Rose and Dylan
When my son Dylan was 4 months old he got very sick. We were living in the Hunter Valley at the time. I took him semi-conscious to the emergency department of the local hospital. After a quick examination we were told to go home. I felt that their response had lacked experience. It also seemed that the interaction had racist undertones; the intern on duty just didn’t seem interested and said to take him to our GP if he didn’t get better.
I am Aboriginal and have experienced this sort of response before. Had I known that he would end up with Encephalitis and intellectual disability, I would have insisted he be admitted and be further checked out.
The next morning a friend (who had kids of her own) came by and she knew that there was something wrong with Dylan. As a first time Mum I wasn’t sure if it was normal for a baby to sleep all the time. We rushed Dylan to see his local GP. They immediately knew that Dylan was very sick and we were sent in an ambulance to the local hospital. Then they finally admitted that Dylan needed Paediatric specialist treatment from Mater Hospital in Newcastle.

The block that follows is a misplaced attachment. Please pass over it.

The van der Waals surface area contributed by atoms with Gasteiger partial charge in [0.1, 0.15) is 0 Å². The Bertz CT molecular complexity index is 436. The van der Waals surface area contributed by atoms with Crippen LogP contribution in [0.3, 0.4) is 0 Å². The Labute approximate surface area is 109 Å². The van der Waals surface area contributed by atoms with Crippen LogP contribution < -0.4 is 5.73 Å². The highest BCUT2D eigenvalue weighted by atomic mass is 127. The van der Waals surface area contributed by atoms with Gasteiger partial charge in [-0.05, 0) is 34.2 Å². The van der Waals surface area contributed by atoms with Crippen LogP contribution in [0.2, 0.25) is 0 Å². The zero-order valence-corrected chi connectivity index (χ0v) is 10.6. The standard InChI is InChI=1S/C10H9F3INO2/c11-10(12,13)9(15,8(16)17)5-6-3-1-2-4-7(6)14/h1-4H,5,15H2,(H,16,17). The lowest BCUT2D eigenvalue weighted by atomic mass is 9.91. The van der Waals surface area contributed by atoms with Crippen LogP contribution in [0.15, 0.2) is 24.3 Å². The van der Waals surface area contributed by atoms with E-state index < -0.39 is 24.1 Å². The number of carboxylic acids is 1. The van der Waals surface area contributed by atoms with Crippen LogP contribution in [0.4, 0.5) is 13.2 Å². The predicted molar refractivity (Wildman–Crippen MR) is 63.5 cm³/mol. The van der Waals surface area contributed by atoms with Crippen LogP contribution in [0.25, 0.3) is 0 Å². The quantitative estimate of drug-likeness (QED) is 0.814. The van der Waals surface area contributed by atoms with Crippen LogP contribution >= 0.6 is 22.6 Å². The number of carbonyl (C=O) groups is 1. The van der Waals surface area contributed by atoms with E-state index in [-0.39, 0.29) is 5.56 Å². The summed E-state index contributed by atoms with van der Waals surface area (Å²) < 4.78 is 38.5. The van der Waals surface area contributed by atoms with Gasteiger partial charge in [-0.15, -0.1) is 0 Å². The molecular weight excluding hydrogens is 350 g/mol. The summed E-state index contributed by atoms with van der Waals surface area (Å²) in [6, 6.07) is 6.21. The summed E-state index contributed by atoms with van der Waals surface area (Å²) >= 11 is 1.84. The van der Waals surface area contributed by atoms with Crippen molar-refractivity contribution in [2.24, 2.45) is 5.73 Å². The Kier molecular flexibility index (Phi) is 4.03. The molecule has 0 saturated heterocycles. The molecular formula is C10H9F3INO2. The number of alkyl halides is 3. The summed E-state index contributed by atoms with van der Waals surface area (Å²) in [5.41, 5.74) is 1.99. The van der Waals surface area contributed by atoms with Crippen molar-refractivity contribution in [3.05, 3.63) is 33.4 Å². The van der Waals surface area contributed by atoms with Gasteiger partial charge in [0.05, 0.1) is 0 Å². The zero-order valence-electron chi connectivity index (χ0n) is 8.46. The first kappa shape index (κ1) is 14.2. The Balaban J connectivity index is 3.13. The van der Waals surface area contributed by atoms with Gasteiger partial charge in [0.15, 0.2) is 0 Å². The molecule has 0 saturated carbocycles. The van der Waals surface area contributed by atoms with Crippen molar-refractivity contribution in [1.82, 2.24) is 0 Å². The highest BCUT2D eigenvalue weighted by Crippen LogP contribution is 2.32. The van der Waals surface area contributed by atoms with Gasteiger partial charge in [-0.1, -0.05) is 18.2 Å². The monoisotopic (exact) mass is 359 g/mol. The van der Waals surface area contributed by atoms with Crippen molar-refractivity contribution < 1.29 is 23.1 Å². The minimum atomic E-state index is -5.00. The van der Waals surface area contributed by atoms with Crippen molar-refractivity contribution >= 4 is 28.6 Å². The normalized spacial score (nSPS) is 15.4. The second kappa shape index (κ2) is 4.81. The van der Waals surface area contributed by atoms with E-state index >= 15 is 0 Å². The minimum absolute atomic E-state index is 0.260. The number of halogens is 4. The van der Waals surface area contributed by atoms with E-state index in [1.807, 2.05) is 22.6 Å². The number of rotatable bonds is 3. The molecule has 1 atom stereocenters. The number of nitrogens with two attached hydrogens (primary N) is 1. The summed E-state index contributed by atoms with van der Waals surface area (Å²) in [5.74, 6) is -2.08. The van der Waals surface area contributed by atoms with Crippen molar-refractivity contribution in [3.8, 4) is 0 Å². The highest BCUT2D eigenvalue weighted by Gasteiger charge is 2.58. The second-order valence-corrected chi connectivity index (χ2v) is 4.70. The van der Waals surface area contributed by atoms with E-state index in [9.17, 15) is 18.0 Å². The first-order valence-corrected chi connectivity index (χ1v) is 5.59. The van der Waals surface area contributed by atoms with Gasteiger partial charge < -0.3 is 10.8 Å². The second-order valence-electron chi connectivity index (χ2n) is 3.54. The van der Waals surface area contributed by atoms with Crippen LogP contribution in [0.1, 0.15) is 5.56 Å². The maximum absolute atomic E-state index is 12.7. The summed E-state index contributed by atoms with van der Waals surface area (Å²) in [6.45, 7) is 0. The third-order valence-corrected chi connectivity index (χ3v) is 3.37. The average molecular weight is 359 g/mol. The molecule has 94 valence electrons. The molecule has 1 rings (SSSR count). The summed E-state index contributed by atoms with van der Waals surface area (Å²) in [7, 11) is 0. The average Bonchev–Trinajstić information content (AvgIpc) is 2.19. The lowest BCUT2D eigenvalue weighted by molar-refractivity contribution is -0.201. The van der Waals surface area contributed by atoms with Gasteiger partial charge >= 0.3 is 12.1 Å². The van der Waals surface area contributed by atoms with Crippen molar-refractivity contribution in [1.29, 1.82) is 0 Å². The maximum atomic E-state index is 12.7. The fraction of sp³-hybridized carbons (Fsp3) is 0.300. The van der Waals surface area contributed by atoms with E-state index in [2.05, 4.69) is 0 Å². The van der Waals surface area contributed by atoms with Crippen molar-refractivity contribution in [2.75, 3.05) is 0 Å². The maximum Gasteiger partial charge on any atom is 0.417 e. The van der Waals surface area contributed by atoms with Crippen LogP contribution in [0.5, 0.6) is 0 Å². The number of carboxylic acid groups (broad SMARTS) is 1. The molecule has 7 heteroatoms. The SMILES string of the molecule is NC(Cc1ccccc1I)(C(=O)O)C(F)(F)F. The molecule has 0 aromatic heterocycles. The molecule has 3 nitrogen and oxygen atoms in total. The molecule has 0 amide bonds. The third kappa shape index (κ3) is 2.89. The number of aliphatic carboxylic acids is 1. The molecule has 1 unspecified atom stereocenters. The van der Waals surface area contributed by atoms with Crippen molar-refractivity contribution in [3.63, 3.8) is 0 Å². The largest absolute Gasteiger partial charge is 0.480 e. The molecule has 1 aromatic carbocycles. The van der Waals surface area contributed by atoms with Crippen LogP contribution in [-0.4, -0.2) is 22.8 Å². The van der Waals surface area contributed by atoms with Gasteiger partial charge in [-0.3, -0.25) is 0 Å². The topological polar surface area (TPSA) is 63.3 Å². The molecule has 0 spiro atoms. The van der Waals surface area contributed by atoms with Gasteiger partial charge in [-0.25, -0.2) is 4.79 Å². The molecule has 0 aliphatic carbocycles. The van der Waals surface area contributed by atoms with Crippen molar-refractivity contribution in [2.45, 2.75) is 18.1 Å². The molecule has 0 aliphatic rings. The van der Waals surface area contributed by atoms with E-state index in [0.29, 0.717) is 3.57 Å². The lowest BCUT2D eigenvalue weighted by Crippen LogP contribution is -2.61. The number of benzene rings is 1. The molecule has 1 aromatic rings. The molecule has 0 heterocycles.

The team of specialists arrived by Rescue Helicopter from Newcastle to assess and stabilise Dylan. We were airlifted to the Mater Hospital where he was on life-support for 3 weeks and spent several more weeks in hospital recovering. The paediatric specialist that diagnosed Dylan’s condition said that if Dylan had been treated when we first went to the emergency department then the infection wouldn’t have spread into his brain.
The cause of Dylan’s illness has never been confirmed. The doctors tried to explain away Dylan’s infection saying it was caused by environmental factors. They asked if we smoked, if the house was clean, if we had animals at home that he may have had contact with. Again I felt that these questions were based on assumptions and prejudice; our house was as clean as anyone’s!
Dylan is now 20 years old and life has not been easy for him as a result of all of this. He hasn’t had good support from mainstream disability services because he is Aboriginal and Aboriginal services often don’t know how to deal with his disability issues. I feel that we have a case to sue for medical negligence, and I am working with lawyers to get a case together in the hope that if we get some compensation it will make Dylan’s life easier. There have been so many obstacles to preparing the legal case; the original notes from the hospital have been lost but I will keep at it.
I am convinced that if he had received the right treatment none of this would have happened. I feel that as a mother I did the right thing but I have been let down by the system. However, what I have learnt over the years is to trust my intuition and to speak up when I know something is not right.